I've been experimenting with a modification of Serhiy's recurrence relation, using a different value of j rather than j=k//2.
The current design splits-off three ways when it recurses, so the number of calls grows quickly. For C(200,100), C(225,112), and C(250,125), the underlying 64 bit modular arithmetic routine is called 115 times, 150 times, and 193 times respectively.
But with another 2kb of precomputed values, it drops to 3, 16, and 26 calls.
The main idea is to precompute one diagonal of Pascal's triangle, starting where the 64-bit mod arithmetic version leaves off and going through a limit as high as we want, depending on our tolerance for table size. A table for C(n, 20) where 67 < n <= 225 takes 2101 bytes.
The new routine adds one line and modifies one line from the current code:
def C(n, k):
k = min(k, n - k)
if k == 0: return 1
if k == 1: return n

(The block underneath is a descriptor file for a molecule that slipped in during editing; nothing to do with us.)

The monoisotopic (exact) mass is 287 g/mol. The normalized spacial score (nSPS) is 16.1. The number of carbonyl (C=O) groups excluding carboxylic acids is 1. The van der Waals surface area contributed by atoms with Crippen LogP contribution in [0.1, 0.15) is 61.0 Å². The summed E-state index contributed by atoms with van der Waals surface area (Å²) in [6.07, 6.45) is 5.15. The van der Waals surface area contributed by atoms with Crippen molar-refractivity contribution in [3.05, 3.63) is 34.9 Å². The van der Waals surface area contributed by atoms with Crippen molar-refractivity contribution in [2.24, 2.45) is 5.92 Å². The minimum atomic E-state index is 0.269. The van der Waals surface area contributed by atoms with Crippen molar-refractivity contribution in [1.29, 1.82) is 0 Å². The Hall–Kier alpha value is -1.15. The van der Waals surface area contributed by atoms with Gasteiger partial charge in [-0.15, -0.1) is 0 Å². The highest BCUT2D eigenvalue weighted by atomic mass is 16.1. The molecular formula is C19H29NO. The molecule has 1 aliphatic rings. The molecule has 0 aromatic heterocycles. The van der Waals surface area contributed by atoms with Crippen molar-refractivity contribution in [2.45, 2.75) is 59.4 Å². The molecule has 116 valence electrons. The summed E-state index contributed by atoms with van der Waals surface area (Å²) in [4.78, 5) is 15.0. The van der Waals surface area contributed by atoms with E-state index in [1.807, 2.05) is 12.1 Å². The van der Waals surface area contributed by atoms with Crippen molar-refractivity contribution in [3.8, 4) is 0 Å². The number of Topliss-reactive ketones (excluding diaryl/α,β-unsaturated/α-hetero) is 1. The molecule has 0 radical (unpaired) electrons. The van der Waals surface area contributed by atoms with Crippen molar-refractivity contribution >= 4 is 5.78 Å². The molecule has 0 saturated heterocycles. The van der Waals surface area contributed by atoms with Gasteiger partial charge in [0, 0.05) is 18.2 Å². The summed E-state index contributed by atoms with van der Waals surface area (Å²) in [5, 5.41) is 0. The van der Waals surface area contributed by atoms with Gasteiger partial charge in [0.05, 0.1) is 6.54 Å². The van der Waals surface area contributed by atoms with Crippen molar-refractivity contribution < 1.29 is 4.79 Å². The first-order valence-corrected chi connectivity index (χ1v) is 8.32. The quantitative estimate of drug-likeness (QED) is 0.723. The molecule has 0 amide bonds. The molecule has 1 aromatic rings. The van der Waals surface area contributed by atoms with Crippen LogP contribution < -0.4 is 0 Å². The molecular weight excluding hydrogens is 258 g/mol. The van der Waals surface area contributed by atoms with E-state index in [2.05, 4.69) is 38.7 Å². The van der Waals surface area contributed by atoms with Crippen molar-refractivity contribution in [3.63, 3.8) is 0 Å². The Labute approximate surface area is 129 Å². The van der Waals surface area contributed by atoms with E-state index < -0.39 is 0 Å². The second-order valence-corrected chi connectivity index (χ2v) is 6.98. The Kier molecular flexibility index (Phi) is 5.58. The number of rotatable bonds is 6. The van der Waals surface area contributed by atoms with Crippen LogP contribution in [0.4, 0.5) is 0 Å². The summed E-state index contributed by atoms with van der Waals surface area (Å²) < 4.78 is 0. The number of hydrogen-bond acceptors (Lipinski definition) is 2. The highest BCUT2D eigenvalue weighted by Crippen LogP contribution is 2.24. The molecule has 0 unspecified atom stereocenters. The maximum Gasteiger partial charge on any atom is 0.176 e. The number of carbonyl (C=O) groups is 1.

if k < len(k2n) and n <= k2n[k]: return ModArith64bit(n, k)
if k == FixedJ and n <= Jlim: return lookup_known(n) # New line
j = min(k // 2, FixedJ) # Modified
return C(n, j) * C(n-j, k-j) // C(k, j)
The benefit of pinning j to match the precomputed diagonal is that two of the three splits-offs are to known values where no further work is necessary. Given a table for C(n, 20), we get:
C(200, 100) = C(200, 20) * C(180, 80) // C(100, 20)
\_known_/ \_recurse_/ \_known_/
A proof of concept is attached. To make it easy to experiment with, the precomputed diagonal is stored in a dictionary. At the bottom, I show an equivalent function to be used in a C version.
It looks promising at this point, but I haven't run timings, so I am not sure this is a net win. |